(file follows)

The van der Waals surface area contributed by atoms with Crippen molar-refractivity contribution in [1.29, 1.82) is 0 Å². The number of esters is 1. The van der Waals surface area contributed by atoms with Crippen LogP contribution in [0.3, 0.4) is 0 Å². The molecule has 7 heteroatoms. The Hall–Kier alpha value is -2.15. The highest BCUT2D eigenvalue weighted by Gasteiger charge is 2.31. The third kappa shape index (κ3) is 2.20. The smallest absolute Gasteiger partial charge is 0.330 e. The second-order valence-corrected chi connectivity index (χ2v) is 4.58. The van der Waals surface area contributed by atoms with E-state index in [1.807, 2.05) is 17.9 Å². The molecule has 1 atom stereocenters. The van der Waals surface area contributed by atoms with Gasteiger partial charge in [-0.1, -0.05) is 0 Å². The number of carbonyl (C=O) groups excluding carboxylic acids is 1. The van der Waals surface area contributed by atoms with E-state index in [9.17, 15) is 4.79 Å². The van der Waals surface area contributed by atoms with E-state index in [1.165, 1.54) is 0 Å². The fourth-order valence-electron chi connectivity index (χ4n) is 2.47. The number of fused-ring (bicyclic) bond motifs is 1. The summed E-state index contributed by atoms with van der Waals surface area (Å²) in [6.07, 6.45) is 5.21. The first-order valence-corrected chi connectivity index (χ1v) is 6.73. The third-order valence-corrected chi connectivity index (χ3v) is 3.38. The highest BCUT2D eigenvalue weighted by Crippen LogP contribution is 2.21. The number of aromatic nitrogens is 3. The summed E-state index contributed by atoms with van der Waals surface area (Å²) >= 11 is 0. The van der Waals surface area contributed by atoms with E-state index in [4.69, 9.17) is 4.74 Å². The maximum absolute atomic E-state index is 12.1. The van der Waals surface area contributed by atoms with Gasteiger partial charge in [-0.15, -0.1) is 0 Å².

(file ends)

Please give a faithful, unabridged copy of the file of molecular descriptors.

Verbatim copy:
The van der Waals surface area contributed by atoms with Crippen molar-refractivity contribution in [1.29, 1.82) is 0 Å². The number of esters is 1. The van der Waals surface area contributed by atoms with Crippen LogP contribution in [0.3, 0.4) is 0 Å². The molecule has 7 heteroatoms. The Hall–Kier alpha value is -2.15. The highest BCUT2D eigenvalue weighted by Gasteiger charge is 2.31. The third kappa shape index (κ3) is 2.20. The smallest absolute Gasteiger partial charge is 0.330 e. The second-order valence-corrected chi connectivity index (χ2v) is 4.58. The van der Waals surface area contributed by atoms with E-state index in [1.807, 2.05) is 17.9 Å². The molecule has 1 atom stereocenters. The van der Waals surface area contributed by atoms with Gasteiger partial charge in [-0.1, -0.05) is 0 Å². The number of carbonyl (C=O) groups excluding carboxylic acids is 1. The van der Waals surface area contributed by atoms with E-state index in [9.17, 15) is 4.79 Å². The van der Waals surface area contributed by atoms with E-state index in [1.165, 1.54) is 0 Å². The fourth-order valence-electron chi connectivity index (χ4n) is 2.47. The number of fused-ring (bicyclic) bond motifs is 1. The summed E-state index contributed by atoms with van der Waals surface area (Å²) in [6.07, 6.45) is 5.21. The first-order valence-corrected chi connectivity index (χ1v) is 6.73. The third-order valence-corrected chi connectivity index (χ3v) is 3.38. The highest BCUT2D eigenvalue weighted by Crippen LogP contribution is 2.21. The number of aromatic nitrogens is 3. The summed E-state index contributed by atoms with van der Waals surface area (Å²) >= 11 is 0. The van der Waals surface area contributed by atoms with E-state index in [4.69, 9.17) is 4.74 Å². The maximum absolute atomic E-state index is 12.1. The van der Waals surface area contributed by atoms with Gasteiger partial charge in [-0.15, -0.1) is 0 Å².